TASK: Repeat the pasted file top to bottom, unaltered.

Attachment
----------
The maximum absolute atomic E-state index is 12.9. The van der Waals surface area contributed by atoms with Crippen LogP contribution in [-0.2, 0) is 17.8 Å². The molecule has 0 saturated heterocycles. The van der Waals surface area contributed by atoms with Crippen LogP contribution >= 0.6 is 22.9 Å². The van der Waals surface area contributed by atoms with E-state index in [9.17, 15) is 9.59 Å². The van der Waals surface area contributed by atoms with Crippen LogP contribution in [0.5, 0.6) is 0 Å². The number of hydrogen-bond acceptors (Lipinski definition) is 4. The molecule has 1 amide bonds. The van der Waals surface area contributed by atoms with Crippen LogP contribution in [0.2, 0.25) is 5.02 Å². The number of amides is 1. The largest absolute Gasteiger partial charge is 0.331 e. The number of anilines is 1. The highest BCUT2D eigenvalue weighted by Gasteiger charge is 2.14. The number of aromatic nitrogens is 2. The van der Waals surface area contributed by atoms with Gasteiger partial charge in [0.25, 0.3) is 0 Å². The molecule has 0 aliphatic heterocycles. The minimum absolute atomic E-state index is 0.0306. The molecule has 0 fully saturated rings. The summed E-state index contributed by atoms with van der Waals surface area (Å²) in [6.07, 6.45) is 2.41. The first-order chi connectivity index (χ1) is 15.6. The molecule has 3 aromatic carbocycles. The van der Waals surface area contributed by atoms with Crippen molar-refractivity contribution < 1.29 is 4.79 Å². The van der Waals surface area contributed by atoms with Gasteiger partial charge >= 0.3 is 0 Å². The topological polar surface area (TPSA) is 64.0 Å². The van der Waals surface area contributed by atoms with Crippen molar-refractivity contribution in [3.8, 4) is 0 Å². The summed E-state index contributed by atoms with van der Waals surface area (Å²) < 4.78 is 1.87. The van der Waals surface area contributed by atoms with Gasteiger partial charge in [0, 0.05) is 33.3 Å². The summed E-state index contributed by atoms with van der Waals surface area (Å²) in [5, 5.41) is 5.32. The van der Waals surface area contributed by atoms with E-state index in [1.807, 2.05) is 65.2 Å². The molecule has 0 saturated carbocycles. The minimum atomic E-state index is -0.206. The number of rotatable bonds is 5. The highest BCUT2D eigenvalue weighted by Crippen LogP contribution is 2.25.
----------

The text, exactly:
The maximum absolute atomic E-state index is 12.9. The van der Waals surface area contributed by atoms with Crippen LogP contribution in [-0.2, 0) is 17.8 Å². The molecule has 0 saturated heterocycles. The van der Waals surface area contributed by atoms with Crippen LogP contribution >= 0.6 is 22.9 Å². The van der Waals surface area contributed by atoms with E-state index in [9.17, 15) is 9.59 Å². The van der Waals surface area contributed by atoms with Crippen LogP contribution in [0.5, 0.6) is 0 Å². The number of hydrogen-bond acceptors (Lipinski definition) is 4. The molecule has 1 amide bonds. The van der Waals surface area contributed by atoms with Crippen LogP contribution in [0.2, 0.25) is 5.02 Å². The number of amides is 1. The largest absolute Gasteiger partial charge is 0.331 e. The number of anilines is 1. The highest BCUT2D eigenvalue weighted by Gasteiger charge is 2.14. The number of aromatic nitrogens is 2. The van der Waals surface area contributed by atoms with Gasteiger partial charge in [0.25, 0.3) is 0 Å². The molecule has 0 aliphatic heterocycles. The minimum absolute atomic E-state index is 0.0306. The molecule has 0 fully saturated rings. The summed E-state index contributed by atoms with van der Waals surface area (Å²) in [6.07, 6.45) is 2.41. The first-order chi connectivity index (χ1) is 15.6. The molecule has 3 aromatic carbocycles. The van der Waals surface area contributed by atoms with Crippen molar-refractivity contribution < 1.29 is 4.79 Å². The van der Waals surface area contributed by atoms with Gasteiger partial charge >= 0.3 is 0 Å². The topological polar surface area (TPSA) is 64.0 Å². The van der Waals surface area contributed by atoms with Crippen molar-refractivity contribution in [3.8, 4) is 0 Å². The summed E-state index contributed by atoms with van der Waals surface area (Å²) < 4.78 is 1.87. The van der Waals surface area contributed by atoms with Gasteiger partial charge in [0, 0.05) is 33.3 Å². The summed E-state index contributed by atoms with van der Waals surface area (Å²) in [5, 5.41) is 5.32. The van der Waals surface area contributed by atoms with E-state index in [1.807, 2.05) is 65.2 Å². The molecule has 0 saturated carbocycles. The minimum atomic E-state index is -0.206. The number of rotatable bonds is 5. The highest BCUT2D eigenvalue weighted by Crippen LogP contribution is 2.25.